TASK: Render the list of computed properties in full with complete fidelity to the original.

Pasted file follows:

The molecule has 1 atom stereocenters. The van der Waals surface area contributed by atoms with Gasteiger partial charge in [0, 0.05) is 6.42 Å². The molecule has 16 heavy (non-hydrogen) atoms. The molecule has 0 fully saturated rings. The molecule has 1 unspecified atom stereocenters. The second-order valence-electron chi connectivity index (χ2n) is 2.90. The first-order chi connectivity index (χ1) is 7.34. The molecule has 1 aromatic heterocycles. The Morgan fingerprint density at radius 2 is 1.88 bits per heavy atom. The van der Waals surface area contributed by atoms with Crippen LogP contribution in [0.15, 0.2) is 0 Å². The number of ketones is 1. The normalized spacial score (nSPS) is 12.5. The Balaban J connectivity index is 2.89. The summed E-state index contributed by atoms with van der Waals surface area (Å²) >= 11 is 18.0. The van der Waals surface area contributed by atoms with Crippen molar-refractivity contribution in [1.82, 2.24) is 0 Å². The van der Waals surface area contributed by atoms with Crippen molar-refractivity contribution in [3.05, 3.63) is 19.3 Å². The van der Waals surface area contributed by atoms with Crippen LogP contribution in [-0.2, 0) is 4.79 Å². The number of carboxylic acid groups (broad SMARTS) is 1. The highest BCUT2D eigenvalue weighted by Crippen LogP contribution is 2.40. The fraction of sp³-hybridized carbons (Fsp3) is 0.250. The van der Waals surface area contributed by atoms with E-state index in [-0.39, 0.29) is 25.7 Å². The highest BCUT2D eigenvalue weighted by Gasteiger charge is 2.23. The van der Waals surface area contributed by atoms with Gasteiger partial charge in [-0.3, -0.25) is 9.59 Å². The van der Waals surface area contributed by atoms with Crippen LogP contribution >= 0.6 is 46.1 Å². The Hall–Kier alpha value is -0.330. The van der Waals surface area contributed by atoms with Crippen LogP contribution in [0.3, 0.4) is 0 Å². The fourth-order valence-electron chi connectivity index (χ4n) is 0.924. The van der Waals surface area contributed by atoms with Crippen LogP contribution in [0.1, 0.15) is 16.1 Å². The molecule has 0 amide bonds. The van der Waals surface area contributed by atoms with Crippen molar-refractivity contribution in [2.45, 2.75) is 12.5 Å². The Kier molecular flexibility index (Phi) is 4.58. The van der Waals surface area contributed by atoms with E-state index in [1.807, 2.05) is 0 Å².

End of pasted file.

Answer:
The molecule has 1 atom stereocenters. The van der Waals surface area contributed by atoms with Gasteiger partial charge in [0, 0.05) is 6.42 Å². The molecule has 16 heavy (non-hydrogen) atoms. The molecule has 0 fully saturated rings. The molecule has 1 unspecified atom stereocenters. The second-order valence-electron chi connectivity index (χ2n) is 2.90. The first-order chi connectivity index (χ1) is 7.34. The molecule has 1 aromatic heterocycles. The Morgan fingerprint density at radius 2 is 1.88 bits per heavy atom. The van der Waals surface area contributed by atoms with Crippen LogP contribution in [0.15, 0.2) is 0 Å². The number of ketones is 1. The normalized spacial score (nSPS) is 12.5. The Balaban J connectivity index is 2.89. The summed E-state index contributed by atoms with van der Waals surface area (Å²) >= 11 is 18.0. The van der Waals surface area contributed by atoms with Crippen molar-refractivity contribution in [1.82, 2.24) is 0 Å². The van der Waals surface area contributed by atoms with Crippen molar-refractivity contribution in [3.05, 3.63) is 19.3 Å². The van der Waals surface area contributed by atoms with Crippen LogP contribution in [-0.2, 0) is 4.79 Å². The number of carboxylic acid groups (broad SMARTS) is 1. The highest BCUT2D eigenvalue weighted by Crippen LogP contribution is 2.40. The fraction of sp³-hybridized carbons (Fsp3) is 0.250. The van der Waals surface area contributed by atoms with E-state index in [-0.39, 0.29) is 25.7 Å². The highest BCUT2D eigenvalue weighted by Gasteiger charge is 2.23. The van der Waals surface area contributed by atoms with Gasteiger partial charge in [-0.3, -0.25) is 9.59 Å². The van der Waals surface area contributed by atoms with Crippen LogP contribution >= 0.6 is 46.1 Å². The Hall–Kier alpha value is -0.330. The van der Waals surface area contributed by atoms with Crippen LogP contribution in [0.3, 0.4) is 0 Å². The fourth-order valence-electron chi connectivity index (χ4n) is 0.924. The van der Waals surface area contributed by atoms with Crippen LogP contribution in [0.1, 0.15) is 16.1 Å². The molecule has 0 amide bonds. The van der Waals surface area contributed by atoms with Crippen molar-refractivity contribution in [2.45, 2.75) is 12.5 Å². The Kier molecular flexibility index (Phi) is 4.58. The van der Waals surface area contributed by atoms with E-state index in [1.807, 2.05) is 0 Å².